Expanded universes are truly remarkable things, and I don’t think we’re grateful enough to have them. An expanded universe is, usually, a set of books/comics/games which are “expanding” on the “universe” of a movie, or a television show. Some of them wind up being quite small or obscure. Cult science fiction show Babylon 5, for example, managed a whole nine tie-in novels (of which, one was readable).
Other tie-ins amuse me, like when I recently discovered that there are tie-in novels for one of my favoritest of TV shows, Elementary, with Sherlock and Jane Watson in modern day New York. I love that they’re carefully cordoned off as “TV tie-in novels” instead of just being, you know…additional Sherlock Holmes stories. Anyway, I want to read ’em badly, but more on that in a minute.
Then there are the heavy hitters of tie-ins, like Forgotten Realms (approximately one billion Dungeons & Dragons novels) and Warhammer 40,000 (I have no idea, but there’s another billion). There’s Doctor Who and Star Wars and Star Trek, and probably anything you care to name.
We kind of dismiss these as nothing more than tie-ins, not worth our attention. We assume that they’re just grubbing for money, or they’re for the hardcore nerds out there, and they can be safely dismissed without concern, but I would argue against this, for a handful of reasons.
They Can Improve on the Source Material
I suspect the majority of the people reading this are big fans of Star Wars. I was pretty insane about it as a kid, cooled on it as I aged, and rolled my eyes to the point of migraine at JJ Abrams’ plotting in the newest one. But even before that, we can go back to the prequel films — and the originals, let’s be honest — and admit that the dialogue was clunky as hell and the plots were kinda muddled up.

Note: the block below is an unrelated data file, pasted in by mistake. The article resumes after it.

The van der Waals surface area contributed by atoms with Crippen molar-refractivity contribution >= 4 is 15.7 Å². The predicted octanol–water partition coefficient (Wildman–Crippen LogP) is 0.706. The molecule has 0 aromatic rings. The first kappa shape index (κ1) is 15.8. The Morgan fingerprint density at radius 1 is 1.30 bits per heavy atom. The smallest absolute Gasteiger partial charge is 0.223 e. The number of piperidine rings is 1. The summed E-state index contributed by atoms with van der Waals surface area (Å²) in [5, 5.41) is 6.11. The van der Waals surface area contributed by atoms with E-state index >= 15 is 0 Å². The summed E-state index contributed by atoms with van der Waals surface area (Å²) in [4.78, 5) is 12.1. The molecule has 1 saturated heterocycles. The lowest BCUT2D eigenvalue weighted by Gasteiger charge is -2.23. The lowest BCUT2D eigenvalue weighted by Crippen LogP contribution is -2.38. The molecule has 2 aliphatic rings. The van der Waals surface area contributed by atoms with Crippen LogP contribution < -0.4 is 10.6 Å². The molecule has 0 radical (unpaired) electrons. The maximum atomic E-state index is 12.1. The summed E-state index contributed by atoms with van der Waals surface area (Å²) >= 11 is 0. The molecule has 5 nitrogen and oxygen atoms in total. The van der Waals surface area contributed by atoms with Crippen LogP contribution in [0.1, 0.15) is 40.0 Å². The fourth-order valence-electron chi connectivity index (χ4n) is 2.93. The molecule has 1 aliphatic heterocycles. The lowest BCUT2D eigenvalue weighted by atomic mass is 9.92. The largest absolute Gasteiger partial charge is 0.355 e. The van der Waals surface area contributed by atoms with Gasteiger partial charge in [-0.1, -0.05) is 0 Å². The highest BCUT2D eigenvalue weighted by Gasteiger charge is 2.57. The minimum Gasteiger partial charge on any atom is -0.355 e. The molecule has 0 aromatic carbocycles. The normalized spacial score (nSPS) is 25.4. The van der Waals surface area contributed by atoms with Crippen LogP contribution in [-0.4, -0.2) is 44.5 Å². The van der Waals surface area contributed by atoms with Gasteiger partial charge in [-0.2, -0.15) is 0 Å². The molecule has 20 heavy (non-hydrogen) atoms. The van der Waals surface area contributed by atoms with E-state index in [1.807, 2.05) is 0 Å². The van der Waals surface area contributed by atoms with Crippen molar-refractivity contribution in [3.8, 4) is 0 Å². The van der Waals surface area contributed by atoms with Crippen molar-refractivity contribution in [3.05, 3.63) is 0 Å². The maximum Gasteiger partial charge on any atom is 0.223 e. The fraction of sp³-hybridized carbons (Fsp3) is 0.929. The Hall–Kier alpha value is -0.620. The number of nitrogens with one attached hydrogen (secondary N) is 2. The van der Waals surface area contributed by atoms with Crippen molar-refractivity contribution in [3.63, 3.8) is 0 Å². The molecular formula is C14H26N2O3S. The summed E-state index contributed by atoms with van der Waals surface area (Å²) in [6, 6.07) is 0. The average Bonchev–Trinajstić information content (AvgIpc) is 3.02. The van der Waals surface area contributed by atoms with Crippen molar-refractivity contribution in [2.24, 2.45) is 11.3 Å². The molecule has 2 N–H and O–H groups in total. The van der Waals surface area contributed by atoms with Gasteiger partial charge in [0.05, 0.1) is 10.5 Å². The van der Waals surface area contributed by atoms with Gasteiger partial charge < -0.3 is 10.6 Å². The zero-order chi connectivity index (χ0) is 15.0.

The great thing about the Star Wars tie-in novels was how they could circumvent that. There are early tie-in novels by science fiction powerhouses like Timothy Zahn, A.C. Crispin, to name a couple. Writers with an amazing grasp of big, complex plots, epic in a way befitting the idea of Star Wars, but without sacrificing good character work and smart dialog.
Or an even more precise example: Star Wars Episode III: Revenge of the Sith was the final of the prequels and while it wasn’t the worst, it wasn’t good for a lot behind 500% more lightsaber fights than previous films. The writing was as terrible as ever.
However! The novelization by Matthew Stover was really good. I was so surprised when I read it. It could’ve been stripped of its Star Wars references and been an excellent SF novel all on its own. Smart, flowing writing, good dialogue, and a pretty decent job at taking a seriously wonky plot and finding a way to make it enjoyable. The writing’s lyricism and repeating motifs even helped add some weight to dopey scenes by tying them together in a way the movie failed to do. It was fantastic. I still recommend it.
They Have Unlimited Budget (And No Contracts)
My favorite universe — it’ll fail to surprise you to learn — is Star Trek. I have a Star Trek pin on my jacket, a Trek tattoo I’m planning to get, an encyclopedic knowledge of Trek I try to hide from people or they’ll shun me as a freak. It’s just shameful.
Anyway, a major feature of Trek, across it’s ten movies and five TV series to date (I know, there are Abrams movies, but they don’t relate here) is that they had no damn budgets. Interviews with the crew frequently point out all the places that they were broke. Suddenly you discover that because this episode went on location this season, then that was why this episode never left the ship or had any guest stars.